Yet somehow, Harry Potter managed to almost get eaten by one. And get clubbed by a troll. And fall off his broom, which was being jinxed by his schizophrenic defence professor at the time. He'd almost choked on that snitch too. And then he faced an undead... thing that was fast enough, strong enough and powerful enough to take down fully grown unicorns, a horse with a goddamn spike growing out of its forehead, a spike meant to kill the exact type of being that killed several unicorns despite this . A thing that he'd faced because he had helped smuggle a baby dragon out of his school and got caught sneaking around after hours. And then he had, almost inevitably, ended up trying to prevent the theft of a stone that was literally a magnet to any dark wizard or witch worth his/her salt. By stealing it himself. And then burning his professor to death using his bare hands after said schizo tried to choke the life out of him.

He'd then woken up in the infirmary and was talked to in a mysterious manner by someone who should, by rights, be given a social services contact number and told to start applying for a pension instead of being put in charge of running a school. Sure, he was powerful, but he was just so... damn... cryptic. If that's how he taught his students, then it's a wonder anyone got through his class. And that had been the end of his first year at Hogwarts. And then the whole car crash thing happened. Oh well, only five and a half more years of this, and Harry could finally do magic outside of school. Then he could go and antagonise the Dursleys a bit. And go to Azkaban, which sounds like some fancypants Atlantean language or other for magic prison, for baiting muggles. He would probably get sent there for life if he said they'd been asking for it all along. Yippee.

He'd often wondered how long it would take him to get to know Madame Pomphrey well enough to have his own bed with a few decorations around it. He woke up to the sight of a potted plastic plant adorning the bedside table. This was both an encouraging and slightly worrying sign. On the one hand, it would probably only take him another few months' worth of 'schooling' before Poppy allowed him to keep a large book ready for himself. In the other hand, he would probably be granted this boon thanks to yet another horrendous and life-threatening episode in the sitcom that was his life.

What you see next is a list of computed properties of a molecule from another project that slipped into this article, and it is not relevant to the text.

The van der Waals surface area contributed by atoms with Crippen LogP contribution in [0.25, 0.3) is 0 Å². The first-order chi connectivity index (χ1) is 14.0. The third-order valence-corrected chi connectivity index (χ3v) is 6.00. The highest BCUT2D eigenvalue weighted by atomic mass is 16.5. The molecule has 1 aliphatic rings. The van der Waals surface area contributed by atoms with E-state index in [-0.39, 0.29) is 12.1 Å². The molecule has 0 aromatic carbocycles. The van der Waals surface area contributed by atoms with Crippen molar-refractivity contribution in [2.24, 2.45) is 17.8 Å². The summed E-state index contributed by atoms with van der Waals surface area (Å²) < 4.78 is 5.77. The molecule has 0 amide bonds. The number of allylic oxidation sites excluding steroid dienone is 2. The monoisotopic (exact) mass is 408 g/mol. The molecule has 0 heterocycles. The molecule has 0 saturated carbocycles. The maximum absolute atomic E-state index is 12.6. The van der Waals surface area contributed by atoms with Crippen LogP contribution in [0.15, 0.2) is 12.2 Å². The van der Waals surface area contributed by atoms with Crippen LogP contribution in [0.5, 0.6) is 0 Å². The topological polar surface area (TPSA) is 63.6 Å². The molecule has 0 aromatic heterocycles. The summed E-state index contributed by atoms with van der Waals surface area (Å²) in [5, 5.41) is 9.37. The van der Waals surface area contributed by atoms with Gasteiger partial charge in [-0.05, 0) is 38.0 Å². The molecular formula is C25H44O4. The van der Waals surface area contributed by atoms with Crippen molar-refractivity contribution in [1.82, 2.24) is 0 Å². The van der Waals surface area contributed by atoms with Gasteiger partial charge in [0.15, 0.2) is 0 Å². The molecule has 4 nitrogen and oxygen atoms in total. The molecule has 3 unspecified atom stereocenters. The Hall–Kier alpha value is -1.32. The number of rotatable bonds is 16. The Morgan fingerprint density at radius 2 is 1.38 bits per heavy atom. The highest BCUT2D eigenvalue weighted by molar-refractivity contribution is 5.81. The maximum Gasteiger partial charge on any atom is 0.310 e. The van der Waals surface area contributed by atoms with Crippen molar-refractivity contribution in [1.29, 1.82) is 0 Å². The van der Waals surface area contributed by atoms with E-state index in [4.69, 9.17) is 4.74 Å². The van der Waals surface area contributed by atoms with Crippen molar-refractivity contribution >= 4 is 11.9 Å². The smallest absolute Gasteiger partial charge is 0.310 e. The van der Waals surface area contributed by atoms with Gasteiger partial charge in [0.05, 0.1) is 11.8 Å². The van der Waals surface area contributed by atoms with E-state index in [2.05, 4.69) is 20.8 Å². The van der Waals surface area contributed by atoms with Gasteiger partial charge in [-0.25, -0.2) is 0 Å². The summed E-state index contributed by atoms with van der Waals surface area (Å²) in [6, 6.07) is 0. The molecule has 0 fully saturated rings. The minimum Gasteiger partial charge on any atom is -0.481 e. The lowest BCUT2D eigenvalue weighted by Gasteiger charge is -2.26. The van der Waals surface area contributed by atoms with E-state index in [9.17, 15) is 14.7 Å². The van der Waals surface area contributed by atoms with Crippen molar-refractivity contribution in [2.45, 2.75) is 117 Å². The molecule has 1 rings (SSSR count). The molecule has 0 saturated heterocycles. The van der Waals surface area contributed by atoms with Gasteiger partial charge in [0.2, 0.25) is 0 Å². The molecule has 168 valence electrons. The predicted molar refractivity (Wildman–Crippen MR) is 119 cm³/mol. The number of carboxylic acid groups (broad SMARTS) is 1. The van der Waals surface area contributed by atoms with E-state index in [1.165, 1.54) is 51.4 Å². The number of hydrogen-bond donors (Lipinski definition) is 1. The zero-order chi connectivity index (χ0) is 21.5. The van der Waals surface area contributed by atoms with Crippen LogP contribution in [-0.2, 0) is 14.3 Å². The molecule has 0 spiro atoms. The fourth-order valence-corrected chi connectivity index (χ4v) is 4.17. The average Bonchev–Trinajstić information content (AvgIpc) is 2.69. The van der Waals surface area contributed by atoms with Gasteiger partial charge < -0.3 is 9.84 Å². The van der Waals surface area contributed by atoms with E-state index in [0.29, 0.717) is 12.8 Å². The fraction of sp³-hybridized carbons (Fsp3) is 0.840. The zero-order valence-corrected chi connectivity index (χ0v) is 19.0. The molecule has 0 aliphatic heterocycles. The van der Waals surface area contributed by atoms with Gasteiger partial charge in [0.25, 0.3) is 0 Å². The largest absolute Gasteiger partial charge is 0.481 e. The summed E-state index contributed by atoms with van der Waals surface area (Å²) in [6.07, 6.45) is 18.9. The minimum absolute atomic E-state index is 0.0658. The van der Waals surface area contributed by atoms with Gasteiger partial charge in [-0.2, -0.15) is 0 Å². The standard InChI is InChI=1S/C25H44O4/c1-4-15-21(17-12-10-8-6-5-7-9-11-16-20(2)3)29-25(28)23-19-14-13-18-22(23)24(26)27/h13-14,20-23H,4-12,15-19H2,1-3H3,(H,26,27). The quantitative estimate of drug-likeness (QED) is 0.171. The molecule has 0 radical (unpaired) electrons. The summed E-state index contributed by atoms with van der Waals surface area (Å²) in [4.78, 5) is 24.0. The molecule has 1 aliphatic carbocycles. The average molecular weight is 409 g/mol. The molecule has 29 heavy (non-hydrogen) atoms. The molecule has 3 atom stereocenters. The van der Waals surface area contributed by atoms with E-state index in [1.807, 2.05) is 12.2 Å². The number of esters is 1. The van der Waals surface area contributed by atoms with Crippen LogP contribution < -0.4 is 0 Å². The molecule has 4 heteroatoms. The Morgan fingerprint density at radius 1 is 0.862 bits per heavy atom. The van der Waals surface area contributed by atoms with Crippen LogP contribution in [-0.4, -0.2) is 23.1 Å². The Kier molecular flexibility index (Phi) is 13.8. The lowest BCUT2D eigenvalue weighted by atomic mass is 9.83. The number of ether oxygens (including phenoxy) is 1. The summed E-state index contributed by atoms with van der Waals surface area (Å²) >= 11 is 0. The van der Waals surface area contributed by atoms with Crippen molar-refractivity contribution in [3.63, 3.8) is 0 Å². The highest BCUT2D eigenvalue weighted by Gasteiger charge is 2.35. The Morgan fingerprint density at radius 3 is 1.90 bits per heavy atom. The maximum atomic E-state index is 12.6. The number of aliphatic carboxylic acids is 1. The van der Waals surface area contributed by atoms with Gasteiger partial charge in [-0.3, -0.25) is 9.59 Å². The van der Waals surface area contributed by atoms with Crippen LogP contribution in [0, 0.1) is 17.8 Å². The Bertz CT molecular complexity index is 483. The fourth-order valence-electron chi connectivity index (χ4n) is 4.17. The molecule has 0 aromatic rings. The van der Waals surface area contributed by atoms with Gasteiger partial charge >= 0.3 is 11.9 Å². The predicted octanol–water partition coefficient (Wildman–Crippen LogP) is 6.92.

He sighed tiredly, propped himself up and looked around what he could see of the hospital ward. As he was looking around, there was that recurrent nagging feeling that he was missing something important. He ignored it for now, waiting for his brain to give the 'all clear' when his appendages finished reporting in.

Several things stood out to him. One, there was frost on the windows, meaning that he hadn't been out long enough for the weather to change. Two, the part of the ward he found himself in was closed off from the rest for some odd reason. Three, the smell of disinfectant he'd come to associate with the infirmary was really heavy to day. Had someone else been sick recently? Not that this would be the first time that had happened during his post-womping Willow stay. He still remembered how Fred Weasley had invented and tried out a rainbow-belching soda, only to find that his addition of Iridescent vinewood shavings to get the orange coloured belch made the emission more... liquid. That had been an unpleasant yet hilarious half-hour to watch. Why, it almost made him forget about the professor he'd immolated the previous year or the carjacking he'd been an accessory to. And four... was weird. He could not only hear all the thousand and one things going on in the infirmary, he could feel the very vibrations that sound made as it travelled through the atmosphere. And then there was that odd discomfort he felt around where he knew his tailbone to be. Wait, what's that? That soft and fuzzy feeling sure as hell didn't fit the description of any underpants he owned or knew about. There was also the matter of something... odd... running between his buttcheeks and down to his knees.

And that's when the nagging feeling finally resolved itself.